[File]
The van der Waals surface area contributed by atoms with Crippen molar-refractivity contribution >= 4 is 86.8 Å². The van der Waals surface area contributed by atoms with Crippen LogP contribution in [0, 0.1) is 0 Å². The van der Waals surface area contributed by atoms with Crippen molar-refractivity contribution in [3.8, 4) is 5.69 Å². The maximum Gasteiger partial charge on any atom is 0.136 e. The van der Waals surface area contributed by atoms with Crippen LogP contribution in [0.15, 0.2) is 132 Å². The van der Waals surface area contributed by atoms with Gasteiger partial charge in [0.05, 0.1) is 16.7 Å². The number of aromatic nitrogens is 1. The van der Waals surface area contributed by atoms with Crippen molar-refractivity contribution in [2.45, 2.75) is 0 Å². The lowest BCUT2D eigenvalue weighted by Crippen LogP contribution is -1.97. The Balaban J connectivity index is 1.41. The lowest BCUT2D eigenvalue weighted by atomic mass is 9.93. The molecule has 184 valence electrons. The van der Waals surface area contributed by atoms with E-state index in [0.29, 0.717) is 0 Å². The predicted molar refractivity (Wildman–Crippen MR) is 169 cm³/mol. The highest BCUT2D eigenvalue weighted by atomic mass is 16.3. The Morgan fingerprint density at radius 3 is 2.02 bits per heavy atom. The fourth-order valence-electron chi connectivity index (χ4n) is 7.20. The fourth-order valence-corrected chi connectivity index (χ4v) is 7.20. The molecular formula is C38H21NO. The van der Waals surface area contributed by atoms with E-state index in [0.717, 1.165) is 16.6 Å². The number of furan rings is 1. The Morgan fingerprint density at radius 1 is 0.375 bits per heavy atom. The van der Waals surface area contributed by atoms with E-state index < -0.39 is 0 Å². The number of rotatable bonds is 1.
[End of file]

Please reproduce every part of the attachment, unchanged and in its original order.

The van der Waals surface area contributed by atoms with Crippen molar-refractivity contribution >= 4 is 86.8 Å². The van der Waals surface area contributed by atoms with Crippen LogP contribution in [0, 0.1) is 0 Å². The van der Waals surface area contributed by atoms with Crippen molar-refractivity contribution in [3.8, 4) is 5.69 Å². The maximum Gasteiger partial charge on any atom is 0.136 e. The van der Waals surface area contributed by atoms with Crippen LogP contribution in [0.15, 0.2) is 132 Å². The van der Waals surface area contributed by atoms with Gasteiger partial charge in [0.05, 0.1) is 16.7 Å². The number of aromatic nitrogens is 1. The van der Waals surface area contributed by atoms with Crippen molar-refractivity contribution in [2.45, 2.75) is 0 Å². The lowest BCUT2D eigenvalue weighted by Crippen LogP contribution is -1.97. The Balaban J connectivity index is 1.41. The lowest BCUT2D eigenvalue weighted by atomic mass is 9.93. The molecule has 184 valence electrons. The van der Waals surface area contributed by atoms with E-state index in [0.29, 0.717) is 0 Å². The predicted molar refractivity (Wildman–Crippen MR) is 169 cm³/mol. The highest BCUT2D eigenvalue weighted by atomic mass is 16.3. The Morgan fingerprint density at radius 3 is 2.02 bits per heavy atom. The fourth-order valence-electron chi connectivity index (χ4n) is 7.20. The fourth-order valence-corrected chi connectivity index (χ4v) is 7.20. The molecular formula is C38H21NO. The van der Waals surface area contributed by atoms with E-state index in [0.717, 1.165) is 16.6 Å². The number of furan rings is 1. The Morgan fingerprint density at radius 1 is 0.375 bits per heavy atom. The van der Waals surface area contributed by atoms with E-state index < -0.39 is 0 Å². The number of rotatable bonds is 1.